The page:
Menopause and Breast Pain: What to Know

Menopause and Breast Pain: What to Know

Sometimes, it can feel as if breast pain is just par for the course when you’re a woman!

And unfortunately, sore boobs are not confined to just pregnancy and periods.

If menopause is bringing on a host of uncomfortable symptoms for you, including breast pain, you’re not alone.

In fact, menopause and breast pain often go hand in hand.

But is it par for the course, or something a little more concerning?

Breathe and relax - we’ve got all you need to know.

In this article: 📝

  • Is breast pain common during menopause?
  • How does menopause breast pain feel?
  • How long does perimenopause breast pain last?
  • How do I get rid of hormonal breast pain?

Is breast pain common during menopause?

Yep, absolutely. But before we get into this, let’s do a quick refresh of what menopause is.

Menopause is the phase in time where it’s been 12 months since your last period.

The months and years leading up to this time are called “perimenopause”.

After you hit that 12-month mark, you are “post-menopausal”.

During perimenopause, your hormones are like an airplane that is making a rocky descent onto the menopause landing strip.

These hormonal fluctuations are the cause of many of the symptoms you might experience during this time.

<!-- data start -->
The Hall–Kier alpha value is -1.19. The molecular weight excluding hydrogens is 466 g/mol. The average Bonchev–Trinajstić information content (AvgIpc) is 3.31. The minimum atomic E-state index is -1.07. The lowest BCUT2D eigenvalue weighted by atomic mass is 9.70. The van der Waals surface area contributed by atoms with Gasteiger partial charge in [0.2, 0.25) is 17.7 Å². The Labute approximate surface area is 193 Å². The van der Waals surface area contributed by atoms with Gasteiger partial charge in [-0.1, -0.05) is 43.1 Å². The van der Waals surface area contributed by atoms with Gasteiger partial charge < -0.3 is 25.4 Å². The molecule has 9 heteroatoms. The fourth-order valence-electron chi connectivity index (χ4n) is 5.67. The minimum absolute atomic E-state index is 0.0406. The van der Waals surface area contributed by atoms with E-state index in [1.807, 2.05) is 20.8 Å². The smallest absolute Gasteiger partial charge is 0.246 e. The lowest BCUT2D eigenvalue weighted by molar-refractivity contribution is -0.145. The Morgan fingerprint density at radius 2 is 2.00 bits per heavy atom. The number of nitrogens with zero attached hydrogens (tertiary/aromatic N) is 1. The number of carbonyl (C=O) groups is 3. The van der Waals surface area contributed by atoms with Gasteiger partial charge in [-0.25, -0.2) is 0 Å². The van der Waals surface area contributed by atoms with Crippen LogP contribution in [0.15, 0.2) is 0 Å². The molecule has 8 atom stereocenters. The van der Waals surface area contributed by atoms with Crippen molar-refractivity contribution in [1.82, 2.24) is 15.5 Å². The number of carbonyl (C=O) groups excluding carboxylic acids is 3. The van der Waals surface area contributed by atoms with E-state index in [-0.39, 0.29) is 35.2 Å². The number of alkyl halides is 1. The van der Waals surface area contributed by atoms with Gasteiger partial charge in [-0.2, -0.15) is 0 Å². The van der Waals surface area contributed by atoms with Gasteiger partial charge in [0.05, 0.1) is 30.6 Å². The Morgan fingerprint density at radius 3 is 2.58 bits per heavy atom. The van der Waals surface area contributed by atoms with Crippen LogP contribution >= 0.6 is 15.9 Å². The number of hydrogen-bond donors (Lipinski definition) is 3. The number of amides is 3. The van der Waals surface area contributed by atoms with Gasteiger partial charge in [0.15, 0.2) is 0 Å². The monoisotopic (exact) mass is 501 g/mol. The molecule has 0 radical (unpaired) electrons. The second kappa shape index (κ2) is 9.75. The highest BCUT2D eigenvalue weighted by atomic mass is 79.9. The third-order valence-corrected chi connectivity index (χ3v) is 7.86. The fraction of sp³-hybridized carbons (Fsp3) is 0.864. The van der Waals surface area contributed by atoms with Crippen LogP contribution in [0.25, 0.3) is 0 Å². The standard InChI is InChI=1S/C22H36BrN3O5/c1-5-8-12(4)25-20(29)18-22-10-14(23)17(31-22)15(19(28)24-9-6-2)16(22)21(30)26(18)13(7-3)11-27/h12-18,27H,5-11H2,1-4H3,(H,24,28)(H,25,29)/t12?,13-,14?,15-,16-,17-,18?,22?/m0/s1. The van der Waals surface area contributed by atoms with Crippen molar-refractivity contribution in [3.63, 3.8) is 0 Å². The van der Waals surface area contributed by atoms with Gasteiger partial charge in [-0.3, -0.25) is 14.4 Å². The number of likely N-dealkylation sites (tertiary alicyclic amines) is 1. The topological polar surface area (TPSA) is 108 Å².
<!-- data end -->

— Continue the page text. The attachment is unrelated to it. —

Often when we talk about “menopause symptoms,” what we’re really talking about are perimenopause symptoms.

Breast pain – known medically as mastalgia – can, unfortunately, be common throughout our lives as women, whether it’s due to periods, pregnancy, or menopause.

The most common type of breast pain is known as cyclic mastalgia, and it relates to your hormone levels.

This could lead to swelling, tenderness, and lumpiness.

And since hormones fluctuate a lot during perimenopause, this can be a peak time for breast pain.

Your breasts might also be sore for reasons that are not related to hormones or menopause.

Anything from an injury to certain medications can cause breast pain. If you have breast pain and you’re not sure what’s causing it, it never hurts to contact your doctor.

How does menopause breast pain feel?

Hormonal changes can cause fluids to build up in the breasts, which is usually the most common source of menopause breast pain.

Estrogen and progesterone work to increase the size and number of the ducts and milk glands, causing the breasts to retain water.

Typically, the pain will be felt in both breasts at the same time.

Breast tenderness and increased sensitivity, sometimes all the way into the armpit area, is a common symptom.

You might also feel a throbbing or burning sensation in one or both breasts, rather than the dull, heavy pain commonly associated with periods.

You might also notice your breasts changing size or shape. And if you have larger breasts, you might start to get back pain, too.

Many people also struggle with erect or sore nipples during menopause.

How long does perimenopause breast pain last?

Unfortunately, during the perimenopause phase, it’s normal to feel like breast pain you’re experiencing just keeps coming back over and over again with no real warning.